January 22, 2014 at 4:01 pm #84774
I don’t know if anyone else has ever experienced this, but it only takes ONCE before you decide that will never happen again. Many years ago I was flying a Seneca to FL from MI. I had just gotten over a cold and was feeling fit for the flight. When I descended into KTYS my ears would not clear no matter what I did and the pain was so intense that I had to abort the landing and go back up to relieve the pressure. After that I began looking for a solution and found this: Ear Pressure Plugs They can be found on Amazon.com. Anytime you are descending and feel like your ears are not “popping” simply put these earplugs in.January 22, 2014 at 5:16 pm #102900
Those look interesting. I wonder how well they work.
I am a proponent of the valsalva maneuver. The trick is to clear your ears many time on the way down, more so if you are congested. If you wait until you can’t hear, your ears will either not clear or it will really hurt when they do. Another thing to do is keep a bottle of Afrin in the airplane. If you get a serious sinus block, take a big whiff of that. I heard that military fighter pilots carried this in their flight suits.January 22, 2014 at 5:46 pm #102901
+1 on the AfrinJanuary 22, 2014 at 6:32 pm #102902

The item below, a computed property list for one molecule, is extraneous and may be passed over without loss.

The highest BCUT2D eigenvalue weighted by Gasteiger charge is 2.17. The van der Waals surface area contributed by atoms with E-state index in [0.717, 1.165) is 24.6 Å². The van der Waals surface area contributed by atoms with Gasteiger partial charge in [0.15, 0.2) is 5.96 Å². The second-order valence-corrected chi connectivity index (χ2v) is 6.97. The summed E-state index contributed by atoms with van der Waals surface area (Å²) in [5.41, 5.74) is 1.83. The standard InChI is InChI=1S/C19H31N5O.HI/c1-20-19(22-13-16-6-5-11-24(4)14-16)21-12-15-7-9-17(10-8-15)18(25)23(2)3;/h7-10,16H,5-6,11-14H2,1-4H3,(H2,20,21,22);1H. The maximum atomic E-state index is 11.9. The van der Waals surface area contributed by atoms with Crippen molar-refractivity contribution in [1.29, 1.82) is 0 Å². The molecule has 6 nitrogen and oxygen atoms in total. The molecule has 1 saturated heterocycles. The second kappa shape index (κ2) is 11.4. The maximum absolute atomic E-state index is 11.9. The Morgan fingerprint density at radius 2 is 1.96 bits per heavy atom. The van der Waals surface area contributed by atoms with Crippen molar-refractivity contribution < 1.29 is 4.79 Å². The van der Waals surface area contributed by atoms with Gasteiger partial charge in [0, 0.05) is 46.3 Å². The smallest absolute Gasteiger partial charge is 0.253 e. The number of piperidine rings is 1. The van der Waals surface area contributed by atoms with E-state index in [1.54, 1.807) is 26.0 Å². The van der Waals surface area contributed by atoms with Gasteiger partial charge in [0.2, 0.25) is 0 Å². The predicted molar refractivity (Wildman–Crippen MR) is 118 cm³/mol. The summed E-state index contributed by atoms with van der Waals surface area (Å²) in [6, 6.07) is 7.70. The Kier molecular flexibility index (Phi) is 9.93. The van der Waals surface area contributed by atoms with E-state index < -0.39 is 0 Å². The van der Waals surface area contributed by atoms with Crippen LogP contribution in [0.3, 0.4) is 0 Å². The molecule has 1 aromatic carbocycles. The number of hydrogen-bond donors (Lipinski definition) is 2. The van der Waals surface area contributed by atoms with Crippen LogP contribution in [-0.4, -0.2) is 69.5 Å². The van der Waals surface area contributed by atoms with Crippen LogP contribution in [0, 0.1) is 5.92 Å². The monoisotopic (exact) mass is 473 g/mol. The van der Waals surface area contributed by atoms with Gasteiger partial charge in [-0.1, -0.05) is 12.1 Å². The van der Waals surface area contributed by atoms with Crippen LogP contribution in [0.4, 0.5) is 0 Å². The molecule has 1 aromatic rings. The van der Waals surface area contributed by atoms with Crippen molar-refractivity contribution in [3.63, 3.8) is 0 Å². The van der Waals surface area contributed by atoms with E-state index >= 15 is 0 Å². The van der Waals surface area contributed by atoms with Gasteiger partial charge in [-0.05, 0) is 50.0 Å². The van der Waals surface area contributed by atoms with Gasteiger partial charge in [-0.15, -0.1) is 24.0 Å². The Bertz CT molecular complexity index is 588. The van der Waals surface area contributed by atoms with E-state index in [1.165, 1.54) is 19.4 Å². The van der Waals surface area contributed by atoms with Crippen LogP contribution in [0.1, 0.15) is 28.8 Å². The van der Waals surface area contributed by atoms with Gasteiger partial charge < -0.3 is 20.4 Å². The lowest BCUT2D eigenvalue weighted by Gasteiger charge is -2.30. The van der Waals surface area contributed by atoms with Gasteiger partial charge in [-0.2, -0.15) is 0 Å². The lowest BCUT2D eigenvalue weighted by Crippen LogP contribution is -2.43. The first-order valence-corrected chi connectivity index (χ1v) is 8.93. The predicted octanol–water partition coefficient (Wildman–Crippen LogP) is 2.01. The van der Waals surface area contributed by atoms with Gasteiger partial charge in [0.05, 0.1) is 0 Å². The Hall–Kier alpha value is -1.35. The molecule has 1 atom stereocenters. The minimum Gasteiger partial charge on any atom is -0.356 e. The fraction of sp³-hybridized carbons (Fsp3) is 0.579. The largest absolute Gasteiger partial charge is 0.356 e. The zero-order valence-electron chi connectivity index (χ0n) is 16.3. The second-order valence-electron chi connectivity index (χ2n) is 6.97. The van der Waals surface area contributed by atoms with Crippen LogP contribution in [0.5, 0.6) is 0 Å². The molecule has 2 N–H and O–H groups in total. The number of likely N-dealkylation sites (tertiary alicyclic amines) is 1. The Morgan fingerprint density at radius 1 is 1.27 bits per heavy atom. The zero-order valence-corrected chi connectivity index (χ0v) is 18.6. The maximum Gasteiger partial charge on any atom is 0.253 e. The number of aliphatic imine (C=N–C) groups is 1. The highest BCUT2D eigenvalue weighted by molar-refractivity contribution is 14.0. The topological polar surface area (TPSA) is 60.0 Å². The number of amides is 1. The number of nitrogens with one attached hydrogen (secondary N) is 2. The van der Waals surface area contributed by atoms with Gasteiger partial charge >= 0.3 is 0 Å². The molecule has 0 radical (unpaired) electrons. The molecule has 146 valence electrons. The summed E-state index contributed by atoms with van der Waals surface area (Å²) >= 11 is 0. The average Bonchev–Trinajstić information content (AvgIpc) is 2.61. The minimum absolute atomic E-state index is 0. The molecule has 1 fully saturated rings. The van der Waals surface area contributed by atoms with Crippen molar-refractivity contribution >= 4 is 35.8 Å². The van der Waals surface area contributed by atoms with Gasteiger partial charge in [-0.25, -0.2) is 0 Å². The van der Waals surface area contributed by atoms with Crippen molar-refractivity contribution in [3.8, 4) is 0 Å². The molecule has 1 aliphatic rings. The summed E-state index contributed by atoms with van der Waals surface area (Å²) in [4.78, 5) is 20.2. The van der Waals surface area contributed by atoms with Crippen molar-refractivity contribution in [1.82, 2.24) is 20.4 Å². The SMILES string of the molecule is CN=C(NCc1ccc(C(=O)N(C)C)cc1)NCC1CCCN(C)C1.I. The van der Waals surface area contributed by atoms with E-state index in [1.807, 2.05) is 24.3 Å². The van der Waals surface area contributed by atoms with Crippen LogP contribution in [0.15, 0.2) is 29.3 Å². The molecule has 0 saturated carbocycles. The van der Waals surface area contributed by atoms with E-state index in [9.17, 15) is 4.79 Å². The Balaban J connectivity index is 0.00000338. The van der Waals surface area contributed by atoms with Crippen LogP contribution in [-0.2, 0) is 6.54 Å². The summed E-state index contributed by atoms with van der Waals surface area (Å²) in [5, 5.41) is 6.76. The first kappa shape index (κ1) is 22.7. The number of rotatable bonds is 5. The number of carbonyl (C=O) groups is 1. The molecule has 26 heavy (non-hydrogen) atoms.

I’m with Tom – I just instinctively swallow every few seconds on the descent.January 22, 2014 at 11:12 pm #102904
I keep a bottle of Afrin in my 340 glove compartment and tell all my passengers to let me know of any ear problems. I use it about every 4 or 5 years and update it when it expires. The Valsalva usually works but if it doesn`t a decrease in cabin pressure with a climb and nasal spray with either Afrin or Neosynephrine is indicated. A ruptured eardrum can end a diving career and is seriously painful. Glenn Carwell MD.January 28, 2014 at 3:40 am #102998
The Afrin is a good tip, thanks to everyone for sharing. I usually hold the pressurization system to no more than 500 ft/min for the cabin changes.
One thing to keep in mind is a rapid depressurization emergency is going to be catastrophic to any eardrums with a sinus issue. I don’t recall them mentioning it in the high altitude training – but it easily could be a huge distraction and inhibit communication to center and in the cabin. For an emergency decent in any plane, it would not be a bad idea to break out the Afrin at the start if there is time.January 28, 2014 at 5:18 am #102999
Not sure how these twin Cessnas work but I was in a p337 once when the avionics fan started smoking. Not knowing what was on fire the pilot turned off the master which released a pressure dump valve. Talk about instant ascent for the ears!
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